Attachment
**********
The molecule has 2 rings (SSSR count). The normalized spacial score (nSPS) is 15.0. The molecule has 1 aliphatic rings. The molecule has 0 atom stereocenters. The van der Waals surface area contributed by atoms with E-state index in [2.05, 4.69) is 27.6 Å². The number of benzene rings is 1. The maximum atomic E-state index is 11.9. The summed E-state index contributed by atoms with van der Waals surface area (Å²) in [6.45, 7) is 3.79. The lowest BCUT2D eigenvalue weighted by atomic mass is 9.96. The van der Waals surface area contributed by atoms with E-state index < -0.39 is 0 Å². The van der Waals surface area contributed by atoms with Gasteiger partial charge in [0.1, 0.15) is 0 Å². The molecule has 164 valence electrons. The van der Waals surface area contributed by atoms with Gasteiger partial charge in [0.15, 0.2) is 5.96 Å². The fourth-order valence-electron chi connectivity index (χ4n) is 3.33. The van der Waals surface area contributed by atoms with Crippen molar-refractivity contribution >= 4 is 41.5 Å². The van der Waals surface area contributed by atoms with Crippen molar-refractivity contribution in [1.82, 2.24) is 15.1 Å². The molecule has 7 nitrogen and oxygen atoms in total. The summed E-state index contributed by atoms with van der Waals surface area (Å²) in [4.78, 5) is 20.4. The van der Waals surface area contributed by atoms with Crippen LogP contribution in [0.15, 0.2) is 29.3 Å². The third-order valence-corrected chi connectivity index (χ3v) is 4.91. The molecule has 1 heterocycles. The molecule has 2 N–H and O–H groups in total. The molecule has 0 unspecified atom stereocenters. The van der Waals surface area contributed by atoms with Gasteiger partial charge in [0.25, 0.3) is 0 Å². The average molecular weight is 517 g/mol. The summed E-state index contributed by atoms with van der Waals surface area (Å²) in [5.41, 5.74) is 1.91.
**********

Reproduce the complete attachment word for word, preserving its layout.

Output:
The molecule has 2 rings (SSSR count). The normalized spacial score (nSPS) is 15.0. The molecule has 1 aliphatic rings. The molecule has 0 atom stereocenters. The van der Waals surface area contributed by atoms with E-state index in [2.05, 4.69) is 27.6 Å². The number of benzene rings is 1. The maximum atomic E-state index is 11.9. The summed E-state index contributed by atoms with van der Waals surface area (Å²) in [6.45, 7) is 3.79. The lowest BCUT2D eigenvalue weighted by atomic mass is 9.96. The van der Waals surface area contributed by atoms with E-state index < -0.39 is 0 Å². The van der Waals surface area contributed by atoms with Gasteiger partial charge in [0.1, 0.15) is 0 Å². The molecule has 164 valence electrons. The van der Waals surface area contributed by atoms with Gasteiger partial charge in [0.15, 0.2) is 5.96 Å². The fourth-order valence-electron chi connectivity index (χ4n) is 3.33. The van der Waals surface area contributed by atoms with Crippen molar-refractivity contribution >= 4 is 41.5 Å². The van der Waals surface area contributed by atoms with Crippen molar-refractivity contribution in [1.82, 2.24) is 15.1 Å². The molecule has 7 nitrogen and oxygen atoms in total. The summed E-state index contributed by atoms with van der Waals surface area (Å²) in [4.78, 5) is 20.4. The van der Waals surface area contributed by atoms with Crippen LogP contribution in [0.15, 0.2) is 29.3 Å². The third-order valence-corrected chi connectivity index (χ3v) is 4.91. The molecule has 1 heterocycles. The molecule has 2 N–H and O–H groups in total. The molecule has 0 unspecified atom stereocenters. The van der Waals surface area contributed by atoms with Gasteiger partial charge in [0.25, 0.3) is 0 Å². The average molecular weight is 517 g/mol. The summed E-state index contributed by atoms with van der Waals surface area (Å²) in [5.41, 5.74) is 1.91.